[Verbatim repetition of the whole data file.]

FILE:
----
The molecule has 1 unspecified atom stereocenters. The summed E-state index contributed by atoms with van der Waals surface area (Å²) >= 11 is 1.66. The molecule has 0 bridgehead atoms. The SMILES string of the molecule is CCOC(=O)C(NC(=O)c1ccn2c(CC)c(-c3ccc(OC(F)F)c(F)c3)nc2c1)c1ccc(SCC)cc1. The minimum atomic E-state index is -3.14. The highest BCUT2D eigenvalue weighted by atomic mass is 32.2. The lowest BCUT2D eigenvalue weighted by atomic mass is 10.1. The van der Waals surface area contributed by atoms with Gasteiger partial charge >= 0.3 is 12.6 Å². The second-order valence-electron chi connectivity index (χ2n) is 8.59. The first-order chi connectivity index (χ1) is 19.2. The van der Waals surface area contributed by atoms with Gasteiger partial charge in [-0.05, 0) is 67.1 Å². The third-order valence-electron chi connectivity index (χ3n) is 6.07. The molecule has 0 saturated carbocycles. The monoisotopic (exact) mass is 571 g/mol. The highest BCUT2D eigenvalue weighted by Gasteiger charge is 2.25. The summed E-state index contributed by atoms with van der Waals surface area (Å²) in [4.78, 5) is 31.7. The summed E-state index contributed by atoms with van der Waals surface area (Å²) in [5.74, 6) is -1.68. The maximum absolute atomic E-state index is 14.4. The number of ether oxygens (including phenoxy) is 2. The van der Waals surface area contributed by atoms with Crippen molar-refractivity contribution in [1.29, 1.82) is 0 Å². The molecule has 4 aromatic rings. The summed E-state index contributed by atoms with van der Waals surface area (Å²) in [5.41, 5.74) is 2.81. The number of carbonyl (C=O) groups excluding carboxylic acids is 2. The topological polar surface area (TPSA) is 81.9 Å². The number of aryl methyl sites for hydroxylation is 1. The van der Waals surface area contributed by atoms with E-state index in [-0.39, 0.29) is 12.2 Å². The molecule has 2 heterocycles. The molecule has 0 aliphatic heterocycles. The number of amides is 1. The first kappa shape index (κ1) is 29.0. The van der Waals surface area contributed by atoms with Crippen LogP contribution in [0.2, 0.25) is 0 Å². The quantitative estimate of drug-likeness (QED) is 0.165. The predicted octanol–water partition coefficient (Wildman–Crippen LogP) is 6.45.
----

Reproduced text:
The molecule has 1 unspecified atom stereocenters. The summed E-state index contributed by atoms with van der Waals surface area (Å²) >= 11 is 1.66. The molecule has 0 bridgehead atoms. The SMILES string of the molecule is CCOC(=O)C(NC(=O)c1ccn2c(CC)c(-c3ccc(OC(F)F)c(F)c3)nc2c1)c1ccc(SCC)cc1. The minimum atomic E-state index is -3.14. The highest BCUT2D eigenvalue weighted by atomic mass is 32.2. The lowest BCUT2D eigenvalue weighted by atomic mass is 10.1. The van der Waals surface area contributed by atoms with Gasteiger partial charge >= 0.3 is 12.6 Å². The second-order valence-electron chi connectivity index (χ2n) is 8.59. The first-order chi connectivity index (χ1) is 19.2. The van der Waals surface area contributed by atoms with Gasteiger partial charge in [-0.05, 0) is 67.1 Å². The third-order valence-electron chi connectivity index (χ3n) is 6.07. The molecule has 0 saturated carbocycles. The monoisotopic (exact) mass is 571 g/mol. The highest BCUT2D eigenvalue weighted by Gasteiger charge is 2.25. The summed E-state index contributed by atoms with van der Waals surface area (Å²) in [4.78, 5) is 31.7. The summed E-state index contributed by atoms with van der Waals surface area (Å²) in [5.74, 6) is -1.68. The maximum absolute atomic E-state index is 14.4. The number of ether oxygens (including phenoxy) is 2. The van der Waals surface area contributed by atoms with Crippen molar-refractivity contribution in [1.29, 1.82) is 0 Å². The molecule has 4 aromatic rings. The summed E-state index contributed by atoms with van der Waals surface area (Å²) in [5.41, 5.74) is 2.81. The number of carbonyl (C=O) groups excluding carboxylic acids is 2. The topological polar surface area (TPSA) is 81.9 Å². The number of aryl methyl sites for hydroxylation is 1. The van der Waals surface area contributed by atoms with E-state index in [-0.39, 0.29) is 12.2 Å². The molecule has 2 heterocycles. The molecule has 0 aliphatic heterocycles. The number of amides is 1. The first kappa shape index (κ1) is 29.0. The van der Waals surface area contributed by atoms with Crippen LogP contribution in [0.2, 0.25) is 0 Å². The quantitative estimate of drug-likeness (QED) is 0.165. The predicted octanol–water partition coefficient (Wildman–Crippen LogP) is 6.45.